TV presenter Ben Fogle spoke last week of his grief at the death of his beloved dog Inca.
The 38-year-old said he that he had lost his best friend and had been unable to stop crying since he made the decision to have the 12-year-old black lab put down after her health began to fail.
Like many owners and pets, their lives were intertwined. The presenter first appeared on our screens, alongside Inca, on the reality show Castaway and it was while they were both walking their dogs that Fogle met his future wife, Marina. They are now married with two young children.
I interviewed Ben some years ago and he quickly brought the conversation round to Inca. As a dog-lover, I could totally understand how a pet could occupy such an important role in a person’s life.
Reading of his grief, I totally empathised. Losing a pet is a devastating experience, but those who react emotionally or take time off following the death of a pet are often mocked.
A few years ago, before we had Mac, we loved another dog; my grandmother’s sheltie called Lowry. After my gran passed away we took on Lowry which, as dog lovers, we were happy to do. But it also offered us a precious, ongoing link to her.
By this time Lowry was 12 years old, already an old man, but with such a beautiful, gentle, nature that he quickly won our hearts. A one-time show dog, he was extremely handsome and with impeccable manners.
Our lives transformed around him. Overnight, weekends became about walking not partying. He came everywhere with us and enchanted everyone who came to visit with his shy but curious ways.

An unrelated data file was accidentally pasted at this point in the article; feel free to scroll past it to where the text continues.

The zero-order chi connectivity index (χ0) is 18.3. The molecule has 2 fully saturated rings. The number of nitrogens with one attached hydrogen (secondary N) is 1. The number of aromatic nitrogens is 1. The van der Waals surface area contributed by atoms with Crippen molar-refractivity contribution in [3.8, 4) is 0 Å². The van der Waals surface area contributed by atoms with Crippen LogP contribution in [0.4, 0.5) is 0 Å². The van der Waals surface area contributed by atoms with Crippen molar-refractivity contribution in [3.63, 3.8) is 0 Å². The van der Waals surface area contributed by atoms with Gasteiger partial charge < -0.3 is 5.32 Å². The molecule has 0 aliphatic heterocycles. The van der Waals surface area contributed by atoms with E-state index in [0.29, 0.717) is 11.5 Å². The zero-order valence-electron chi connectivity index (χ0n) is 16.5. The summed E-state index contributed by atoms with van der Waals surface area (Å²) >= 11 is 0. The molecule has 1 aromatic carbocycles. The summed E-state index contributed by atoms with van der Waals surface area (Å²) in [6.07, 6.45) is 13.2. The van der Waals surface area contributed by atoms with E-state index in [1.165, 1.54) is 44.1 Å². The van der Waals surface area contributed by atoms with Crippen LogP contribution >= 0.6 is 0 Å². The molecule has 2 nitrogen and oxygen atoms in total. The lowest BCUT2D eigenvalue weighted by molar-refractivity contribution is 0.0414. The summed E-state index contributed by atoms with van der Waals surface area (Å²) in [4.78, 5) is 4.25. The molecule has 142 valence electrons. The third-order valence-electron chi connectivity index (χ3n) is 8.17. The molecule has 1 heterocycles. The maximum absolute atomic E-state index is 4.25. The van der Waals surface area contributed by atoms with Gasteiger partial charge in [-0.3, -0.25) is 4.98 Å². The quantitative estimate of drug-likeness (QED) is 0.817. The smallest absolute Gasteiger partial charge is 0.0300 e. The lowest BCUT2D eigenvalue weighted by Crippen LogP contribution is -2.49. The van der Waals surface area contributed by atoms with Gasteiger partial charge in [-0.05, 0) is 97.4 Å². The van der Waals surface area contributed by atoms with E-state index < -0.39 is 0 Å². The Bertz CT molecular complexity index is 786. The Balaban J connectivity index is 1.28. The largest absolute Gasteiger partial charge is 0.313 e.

However, around six months later, the inevitable day came. He was diagnosed with kidney failure and his end was swift but painful, brought quietly to an end with a vet’s lethal injection.
I can still get emotional if I dwell on the moment he passed away - his black intelligent eyes looking steadily into mine until the spark went out of them. With his passing, we also bade a final farewell to his true companion, my gran.
The next day I went into work, but by mid-afternoon I was struggling to hold back the tears. My boss at the time, a kind-hearted cat lover, told me to work from home for the rest of the day, which I did, but an ache remained. We missed the sound of paws tapping across the wooden floor and the warm welcome on coming in the front door.
Losing a pet is losing a personality whom you love, one who trusts you implicitly and depends on you wholly. Our grief when they go is based on selfish reasons, but nonetheless leaves us with a gaping hole in our life which is not always acknowledged and often met with bemusement.
It is clearly not comparable with losing a person, it barely merits even making the point. But often if someone struggles with the loss of an animal they will be reminded of the fact that it wasn’t a person.
However, grief is not a competitive sport and, as inevitable as death is, especially when you love creatures with a relatively short lifespan, losing a dog is always hard to bear.
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